The latest on the stalled return-to-play talks between the NHL and NHLPA in today’s morning coffee headlines.

TSN: Darren Dreger reports the NHL still has Jan. 1 as its target date for starting the season but it is looking at a later date. They’re also looking at starting up training camp following the holidays in late December or early January. He also reports league commissioner Gary Bettman and NHLPA executive director Donald Fehr resumed discussions over the weekend and those talks continued on Monday. Dreger suggested a mid-January start is the likely target date.

NHL commissioner Gary Bettman (right) and NHLPA executive director Donald Fehr (NHL.com).

Dreger also said the players remain unhappy over the league’s proposals for increased escrow and salary deferral rates. Some of them wonder why Bettman did offer up some sort of give-back from the owners before requesting another increase in those rates. He believes there’s still a lot of work to be done to reach common ground.

Jeff O’Neill ultimately believes the players will accept the league’s requests. Otherwise, they won’t play and won’t get paid for this season.

OTTAWA SUN: Bruce Garrioch cites NHL insider John Shannon reporting sources from the NHL and NHLPA confirm there have been discussions but no progress on revisiting this summer’s Memorandum of Understanding on the CBA extension.

Facing the prospect of starting the season with empty arenas due to COVID-19, the league is requesting another $300 million in savings from the players in the form of increased escrow and salary deferral rates. Garrioch points out the players have every right to kick the can down the road on escrow, but if they don’t more now they’ll have to do so in the latter years of the deal.

SPECTOR’S NOTE: The good news is that at least Bettman and Fehr have resumed discussions. Dreger’s report also indicates the league is leaning toward a more realistic potential start date most of us anticipated for the season.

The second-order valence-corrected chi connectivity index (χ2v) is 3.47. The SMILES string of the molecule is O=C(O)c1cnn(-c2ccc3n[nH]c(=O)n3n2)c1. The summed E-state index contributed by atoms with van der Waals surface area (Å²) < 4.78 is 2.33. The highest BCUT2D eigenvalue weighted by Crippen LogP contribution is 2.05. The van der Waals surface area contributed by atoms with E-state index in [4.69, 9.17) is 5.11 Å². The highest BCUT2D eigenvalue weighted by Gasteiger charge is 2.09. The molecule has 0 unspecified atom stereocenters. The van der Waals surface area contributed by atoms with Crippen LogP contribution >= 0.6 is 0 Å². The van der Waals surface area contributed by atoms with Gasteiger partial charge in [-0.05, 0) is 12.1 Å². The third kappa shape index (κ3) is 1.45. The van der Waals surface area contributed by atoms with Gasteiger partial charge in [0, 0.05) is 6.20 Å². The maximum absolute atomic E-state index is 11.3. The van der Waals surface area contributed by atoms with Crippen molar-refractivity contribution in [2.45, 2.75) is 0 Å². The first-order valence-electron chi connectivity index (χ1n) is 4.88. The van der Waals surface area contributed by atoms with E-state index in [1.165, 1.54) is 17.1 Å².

TORONTO STAR: Kevin McGran predicts it will take four weeks from the time an agreement is reached until the puck drops on the season. If it’s reached by early January the season could open in early February and conclude in late June.

McGran also reports Bettman kept the NHL owners out of this summer’s negotiations on the MOU extension to the CBA. The owners unanimously endorse it and it’s believed some did so solely on the commissioner’s recommendation. Having read the MOU after its ratification, some owners aren’t happy with it.

It could cost each team $150 million in operating costs for this season. Some owners have apparently told Bettman they would be better off financially by not playing. The players, meanwhile, aren’t happy with the league’s requests to lower their salaries from the agreed-upon 72 percent for this season to 55 percent.

McGran believes the players will ultimately bend because the CBA allows the league to suspend a season based on circumstances beyond its control. It’s in the financial best interest of the players to play.

SPECTOR’S NOTE: Under the CBA, the players are entitled to no more than 50 percent of hockey-related revenue. Thus, it would make sense for the players to give back now to avoid paying back more down the road.

The New York Post’s Larry Brooks last week argued the adoption of annual escrow caps coupled with unlinking the cap from actual HRR ended the assurance of a 50-50 split. That’s likely coming from the PA given Brooks’ sources within the union. I doubt that’s going to fly with the NHL owners.

The consensus among pundits is the players will have to agree to Bettman’s requests but the league will have to include a sweetener to make it enticing to the players. Plenty of suggestions have been bandied about but paying back the deferred salary with interest appears the best option. We’ll see what transpires in the coming weeks.

THE PROVINCE: Dr. Brian Conway, president and medical director of the Vancouver Infectious Diseases Centre, believes the NHL could minimize the type of COVID-19 outbreaks currently seen among NFL teams. He advocates adopting the NBA’s strict training camp virus prevention and detection protocols.

SPECTOR’S NOTE: The league crafted its strict test policies for this summer’s return-to-play postseason plan by observing what worked and what didn’t with other sports leagues. I daresay they’ll follow the same plan to make adjustments for a regular-season schedule.

NHL Might Have To Bend In Stalemate With Players

NHL Might Have To Bend In Stalemate With Players


The Clock Is Ticking On NHL’s Jan. 1 Return-to-Play Plan

The Clock Is Ticking On NHL’s Jan. 1 Return-to-Play Plan


NHL Morning Coffee Headlines – November 20, 2020

NHL Morning Coffee Headlines – November 20, 2020